Politics & Policy

More than Politics

In the background of speeches, cocktail parties, and political scorecards.

St. Paul Listening to Ann Romney, you’ve never heard a woman more at peace with losing. That’s because she’s a winner.

In brief remarks delivered at a reception Tuesday night at the St. Paul hotel here, the wife of former Massachusetts governor Mitt Romney talked about the couple being better people because of the many Americans they were privileged to meet along the campaign trail. But, in a first-things-first kind of way, she started by talking about her children. She described how proud they are of their father, as Mitt was proud of his father — George, who was governor of Michigan, and also ran for president, in a far-from-easy race.

Mrs. Romney, standing luminous in a white suit with her husband looking on adoringly, spoke as one having more important goals than the White House, but one delighted to have made the sacrifices that an arduous and often unfair campaign requires — because it was unquestionably the right thing to do. She emanated a self-confident pride in what Romney 2008 represented.

Ann Romney suffers from multiple sclerosis. The campaign was a physical challenge for her in ways it isn’t for others. But no one will tell you she did it with anything but grace and love for her husband and her family and her country.

Mrs. Romney’s sentiments were echoed earlier in the day by radio talk-show host Laura Ingraham, who filled in for Sarah Palin at the Republican National Coalition for Life’s “Life of the Party” event earlier in the day. Speaking for and of Palin, Ingraham noted that what we all know about Palin — her son with Down syndrome, her embracing her pregnant unwed teenage daughter — “cuts to the core of what we’re here for.” For this reason, Ingraham observes, “the vicious, horrible attacks” will continue. Ingraham said of Palin, “she knows she wants to do something greater than get the reservation at the cool restaurant in St. Paul.”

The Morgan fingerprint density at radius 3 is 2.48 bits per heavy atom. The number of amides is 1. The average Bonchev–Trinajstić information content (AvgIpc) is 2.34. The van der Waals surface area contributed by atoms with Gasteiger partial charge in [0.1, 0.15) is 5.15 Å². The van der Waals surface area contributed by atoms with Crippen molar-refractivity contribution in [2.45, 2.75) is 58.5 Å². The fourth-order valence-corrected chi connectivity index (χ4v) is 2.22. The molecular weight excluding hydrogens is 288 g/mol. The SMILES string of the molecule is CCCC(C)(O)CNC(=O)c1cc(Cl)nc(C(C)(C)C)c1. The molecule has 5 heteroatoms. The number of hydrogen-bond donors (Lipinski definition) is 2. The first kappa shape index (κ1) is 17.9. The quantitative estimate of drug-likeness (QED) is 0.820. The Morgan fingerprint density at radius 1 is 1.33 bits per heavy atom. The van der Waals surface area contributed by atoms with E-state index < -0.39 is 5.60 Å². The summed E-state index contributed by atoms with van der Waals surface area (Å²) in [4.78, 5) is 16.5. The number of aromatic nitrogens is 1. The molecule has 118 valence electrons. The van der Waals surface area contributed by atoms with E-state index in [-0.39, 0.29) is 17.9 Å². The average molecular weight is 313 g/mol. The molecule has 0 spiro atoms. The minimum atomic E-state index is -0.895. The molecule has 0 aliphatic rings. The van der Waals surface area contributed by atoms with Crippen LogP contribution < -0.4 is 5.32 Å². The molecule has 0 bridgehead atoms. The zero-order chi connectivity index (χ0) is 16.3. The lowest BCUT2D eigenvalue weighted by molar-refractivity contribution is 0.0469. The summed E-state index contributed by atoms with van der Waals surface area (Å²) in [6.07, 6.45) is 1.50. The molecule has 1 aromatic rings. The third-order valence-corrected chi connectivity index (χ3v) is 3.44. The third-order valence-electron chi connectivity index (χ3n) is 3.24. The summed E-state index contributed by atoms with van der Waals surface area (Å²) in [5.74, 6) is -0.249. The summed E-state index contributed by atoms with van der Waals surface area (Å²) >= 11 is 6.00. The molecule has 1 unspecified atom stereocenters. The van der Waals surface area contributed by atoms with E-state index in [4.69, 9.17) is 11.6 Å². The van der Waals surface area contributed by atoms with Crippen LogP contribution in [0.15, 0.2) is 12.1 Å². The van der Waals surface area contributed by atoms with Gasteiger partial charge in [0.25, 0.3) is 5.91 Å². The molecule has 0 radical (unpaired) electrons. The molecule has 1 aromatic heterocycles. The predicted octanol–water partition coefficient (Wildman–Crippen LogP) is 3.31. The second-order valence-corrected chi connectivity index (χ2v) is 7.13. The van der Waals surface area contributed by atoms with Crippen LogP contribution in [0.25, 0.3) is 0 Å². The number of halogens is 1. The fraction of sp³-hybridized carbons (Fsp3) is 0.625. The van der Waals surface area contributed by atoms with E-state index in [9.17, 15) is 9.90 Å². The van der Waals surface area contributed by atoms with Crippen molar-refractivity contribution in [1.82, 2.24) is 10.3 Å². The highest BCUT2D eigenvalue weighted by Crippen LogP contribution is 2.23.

Like Romney, Ingraham speaks from the perspective of someone who has been forced to face mortality, having been diagnosed with breast cancer two years ago. She’s come back, a physical and professional success, just as Ann Romney has gone from being unable to walk to being a graceful, feminine, supportive representative of mothers who will never shimmer in the media’s glare.

Ann Romney’s big-picture perspective points to the grounding that keeps men and women able to be in politics but not of politics, and to take the unjust blows without despairing. And she stands as a reminder of the crucial importance of having that foundation before ever considering putting oneself and one’s family through what can be an ordeal of a campaign.

One hopes Bristol Palin, the pregnant unwed teenager daughter of Sarah Palin, suddenly thrust into the headlines, talk shows, and tabloids, knows such things. One hopes she knows that although she shouldn’t have to be, she can prove to be a role model for young girls. Having made a mistake — something that needs to be clear in our sex-obsessed culture — she’s doing the responsible and loving thing for her child. She’s working on something that means more than mere convention speeches — and far more than the pundits’ bloviations about those convention speeches. She and her child are the reason her mother and so many other good people are willing to go through the nonsense and pain of politics.

Kathryn Jean Lopez is the editor of National Review Online.

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